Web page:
Kitchen & Bath Design News

MAY 2019

Kitchen & Bath Design News is the industry's leading business, design and product resource for the kitchen and bath trade.

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Page 48 of 86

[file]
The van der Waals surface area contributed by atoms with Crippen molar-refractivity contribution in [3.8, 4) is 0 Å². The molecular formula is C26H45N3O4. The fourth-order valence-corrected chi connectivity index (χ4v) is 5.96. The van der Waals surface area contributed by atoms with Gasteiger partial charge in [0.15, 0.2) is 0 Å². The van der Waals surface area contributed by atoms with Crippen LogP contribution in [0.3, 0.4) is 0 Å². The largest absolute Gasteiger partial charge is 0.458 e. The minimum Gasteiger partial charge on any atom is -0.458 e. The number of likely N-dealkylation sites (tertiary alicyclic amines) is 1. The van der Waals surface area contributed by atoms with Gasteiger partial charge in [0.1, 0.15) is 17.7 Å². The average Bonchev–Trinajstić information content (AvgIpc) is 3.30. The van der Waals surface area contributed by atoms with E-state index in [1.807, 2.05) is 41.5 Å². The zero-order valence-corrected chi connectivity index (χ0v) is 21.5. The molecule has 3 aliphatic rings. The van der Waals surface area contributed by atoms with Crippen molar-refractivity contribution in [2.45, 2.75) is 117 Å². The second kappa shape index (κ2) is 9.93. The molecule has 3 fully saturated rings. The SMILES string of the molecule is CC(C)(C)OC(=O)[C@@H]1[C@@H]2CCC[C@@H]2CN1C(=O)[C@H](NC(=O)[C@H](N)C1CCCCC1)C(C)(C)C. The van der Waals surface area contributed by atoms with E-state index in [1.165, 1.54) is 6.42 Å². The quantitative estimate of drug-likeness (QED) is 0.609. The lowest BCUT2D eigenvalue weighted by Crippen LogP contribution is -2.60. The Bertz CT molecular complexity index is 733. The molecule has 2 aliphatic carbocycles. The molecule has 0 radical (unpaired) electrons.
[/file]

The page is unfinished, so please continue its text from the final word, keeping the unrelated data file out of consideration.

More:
GENERATIONAL SIMILARITIES While there are certainly identifying characteristics associat- ed with each age demographic, there are similarities as well, designers agree. "The last couple of bathrooms I have designed have been for clients in their 70s and 80s," Knickerbocker notes. "But in many regards, they aren't a lot different from bathrooms I have designed for clients in their 30s, 40s and 50s." That is, in part, due to the concept of Universal Design, Knickerbocker continues. "There are certain selections and design features that apply to all age groups," she says. "As we address concerns for older clients, much of what we include also makes sense for everyone as universal, smart design." Of note are materials that offer non-slip properties, such as floor tile, as well as grab bars that are increasingly standard in many older clients' bathrooms yet make sense for clients of any age. "There are several on the market that don't look institutional and are offered in suites that blend with faucets and towel bars," she says. Designers also draw attention to other similarities that cross age groups. Many of Machado-Rosas' clients, regardless of age, are placing a greater emphasis on their pets. "We are creating spaces – such as cubbies within an island, or even en- tire rooms for eating, sleeping and bathing – to accommodate our clients' pets," she says. Creating a unique personal space is an overriding consid- eration as well. "Clients aren't necessarily going for neutral, in- case-I-want-to-sell-my-home colors," she points out. "They're more interested in making their homes their own so they can feel proud of them." Part of that pride also comes from keeping their homes clutter-free via a focus on storage. "People want a place for everything," she says. "Clutter is a definite no-no." Venalainen agrees: "Unless it's a powder room, storage in a bathroom is a consideration for everyone. Whether it's a medicine cabinet, closed storage beneath a vanity or a separate tower, everyone needs a place to hide their day-to-day items." That importance extends to the kitchen as well, although how that happens does tend to be a bit more age-specific. "Clients in an older demographic are more minimal about open shelves and glass cupboards," she states. "They want storage to be more functional rather than having to worry about styling stored items." "People don't like clutter," adds Mitchell. "Homeowners generally want to maximize their kitchen counter space. For example, they will store appliances in a garage or under a counter on roll-out shelves. They want their spaces to be tidy, with items easily accessible." Stanfield adds, "My goal is that when a client moves into their new space, they know exactly where everything is sup- posed to go because we have designed it with storage in mind. Everything is intentional and there is no wasted space." Proper lighting is another design element that clients of all ages appreciate. "Lighting makes it so much easier to maneuver within a space," Stanfield notes. "And it goes beyond just undercounter lighting in the kitchen. I have one client who has specified lights in every single drawer and every single cabinet in her kitchen." "There is no reason to have any dead corners, where some- one needs a flashlight to find that Christmas cookie jar way in the back of the cupboard," adds Mitchell. Motion-activated lights in a bathroom are also valued by clients of all ages. "The older we get, the more we appreciate something like toe-kick lighting that automatically comes on when we enter the room," Mitchell continues. "However, this feature is great for anyone who doesn't want to fumble around trying to find the sink." ▪ hot plates or bowls over a potentially hot surface below. Every chance I get, I move the microwave to somewhere below the countertop." Comfort for arthritic joints can also be a consideration when selecting flooring materials, she adds. "Sometimes [ceramic or porcelain] tile can be hard and uncomfortable for older clients to stand on," says the designer. "Wood can be softer, but it can require more maintenance…and it doesn't agree with water, so in a bathroom I recently designed for a couple in their 70s, I used vinyl tile that looks like wood. It's a beautiful option that helps solve several concerns." Comfort for arthritic joints can be a consideration when select- ing flooring materials for older clients, so for these 70-something clients, Nancy Knickerbocker chose vinyl flooring that looks like wood. She also included grab bars in the tub and shower. Placement can also go a long way toward minimizing the institutional look, she says, adding that she often locates them on a shower's half wall so they can be somewhat hidden yet accessible. Photos: Reico Kitchen & Bath/BTW Images LLC 48 Kitchen & Bath Design News • May 2019 GENERATIONAL DESIGN

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